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Lancaster County teen a marketing natural

The Associated Press

LANCASTER — During a small, private meeting in March 2013 that included state Sen. Mike Brubaker and the ambassador to Brazil, a security guard opened the door and unexpectedly ushered in someone else: Sean Bruce.

Then 13, Sean was Brubaker’s last-minute guest at the Drexel University reception. He had charmed the dignitaries during a luncheon and again took over at the small confab that followed.

Brubaker was delighted.

“He was able to, with his smile and his sincerity and his focus … reach people in a very, very unique way,” says Brubaker, who recounted the story to a reporter.

“He is who he is. He has an incredible internal self-confidence without any cockiness to him,” Brubaker says.

So, who is Sean Bruce?

A sales and networking wunderkind, the now 15-year-old from East Hempfield Township has made himself a regular at Lancaster business mixers, maintaining eye contact, asking pertinent questions and making friends one firm handshake at a time.

“I love interacting with people so I have no reason not to go out there and shake hands and talk to people. I love that,” Sean says.

Among his many projects, Sean has spearheaded outreach to the homeless, which was a subject of his conversation with Philadelphia Mayor Michael Nutter at the Drexel reception because he was having trouble getting a permit to set up in Love Park.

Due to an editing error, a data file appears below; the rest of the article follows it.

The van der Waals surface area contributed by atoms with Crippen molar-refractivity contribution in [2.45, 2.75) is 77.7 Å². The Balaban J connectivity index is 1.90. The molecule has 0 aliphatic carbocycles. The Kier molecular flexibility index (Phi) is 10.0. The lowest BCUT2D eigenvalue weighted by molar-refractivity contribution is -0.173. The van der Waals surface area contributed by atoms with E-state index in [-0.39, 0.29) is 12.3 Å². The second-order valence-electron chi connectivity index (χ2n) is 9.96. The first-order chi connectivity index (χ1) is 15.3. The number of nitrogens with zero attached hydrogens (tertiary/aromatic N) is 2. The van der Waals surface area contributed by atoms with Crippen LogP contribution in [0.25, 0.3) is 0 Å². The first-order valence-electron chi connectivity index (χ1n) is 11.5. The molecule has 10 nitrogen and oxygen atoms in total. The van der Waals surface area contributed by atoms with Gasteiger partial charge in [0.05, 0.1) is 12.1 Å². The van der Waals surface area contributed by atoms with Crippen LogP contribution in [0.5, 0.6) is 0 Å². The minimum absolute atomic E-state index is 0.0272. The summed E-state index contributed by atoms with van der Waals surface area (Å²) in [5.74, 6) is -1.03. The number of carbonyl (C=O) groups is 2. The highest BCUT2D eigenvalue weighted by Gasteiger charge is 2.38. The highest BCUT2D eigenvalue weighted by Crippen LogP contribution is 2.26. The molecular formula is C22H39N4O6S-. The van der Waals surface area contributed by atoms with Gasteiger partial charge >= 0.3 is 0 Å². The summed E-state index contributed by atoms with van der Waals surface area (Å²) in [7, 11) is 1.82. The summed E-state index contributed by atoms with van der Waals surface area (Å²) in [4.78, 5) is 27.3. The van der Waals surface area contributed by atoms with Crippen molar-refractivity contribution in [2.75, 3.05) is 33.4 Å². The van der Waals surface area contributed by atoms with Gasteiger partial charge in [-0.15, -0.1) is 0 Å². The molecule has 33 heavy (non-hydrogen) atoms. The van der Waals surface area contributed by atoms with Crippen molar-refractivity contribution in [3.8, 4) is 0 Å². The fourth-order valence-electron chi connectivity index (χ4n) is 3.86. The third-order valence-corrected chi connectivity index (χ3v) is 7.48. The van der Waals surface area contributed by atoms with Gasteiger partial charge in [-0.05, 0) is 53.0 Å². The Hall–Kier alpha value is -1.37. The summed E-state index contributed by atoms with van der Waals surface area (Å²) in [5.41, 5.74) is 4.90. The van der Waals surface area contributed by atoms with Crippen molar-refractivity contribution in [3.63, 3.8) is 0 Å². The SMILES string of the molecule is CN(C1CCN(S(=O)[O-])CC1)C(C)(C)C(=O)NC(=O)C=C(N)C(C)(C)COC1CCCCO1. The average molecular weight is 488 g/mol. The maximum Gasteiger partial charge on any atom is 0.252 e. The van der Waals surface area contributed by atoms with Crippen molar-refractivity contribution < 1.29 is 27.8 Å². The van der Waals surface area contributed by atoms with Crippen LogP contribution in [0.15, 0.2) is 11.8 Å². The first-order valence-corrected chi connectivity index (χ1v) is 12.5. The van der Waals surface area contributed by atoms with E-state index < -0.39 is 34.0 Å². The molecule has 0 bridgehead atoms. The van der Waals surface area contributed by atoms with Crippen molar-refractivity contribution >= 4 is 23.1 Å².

The home-schooler’s main job is doing sales and marketing for Lancaster Hummus Co., operated by his parents.

The company, which has a handful of part-time employees, makes hummus once a week in a commercial kitchen in Lancaster and sells wholesale through a distributor and at several seasonal markets.

But Sean is more than the precocious young face of the company — he’s a phenomenon.

Will Potts, a board member of Lancaster Young Professionals, refers to Sean as “the king of networking.”

And Rob Liss, managing general partner of Clipper Magazine Stadium, was so impressed by Sean that he is trying to find a way to get him to be his sales apprentice.

“I’ve never met anybody more polished, more focused, more passionate and somebody that is truly treating sales as a real vocation,” Liss says.

Sean’s Facebook page includes scores of selfies with business people and celebrities, including photos with Brubaker, a shot with celebrity chef Fabio Viviani — whom he considers a friend — and a pose in which former Philadelphia Eagles coach Dick Vermeil is giving him a headlock.

“The reason I do everything I do is not because my parents are sending me out there. … It’s that I want to do it,” Sean says.

His mom, Deborah Mitchell, soon noticed that Sean relentlessly marketed the company’s hummus, circulating at shows or events to pitch the product.

And he kept meeting people, including the time he wandered off at the state farm show and wound up getting invited to a luncheon where he met Gov. Tom Corbett.

“You can’t keep him chained down. He’s just gotta get out,” his mother said.


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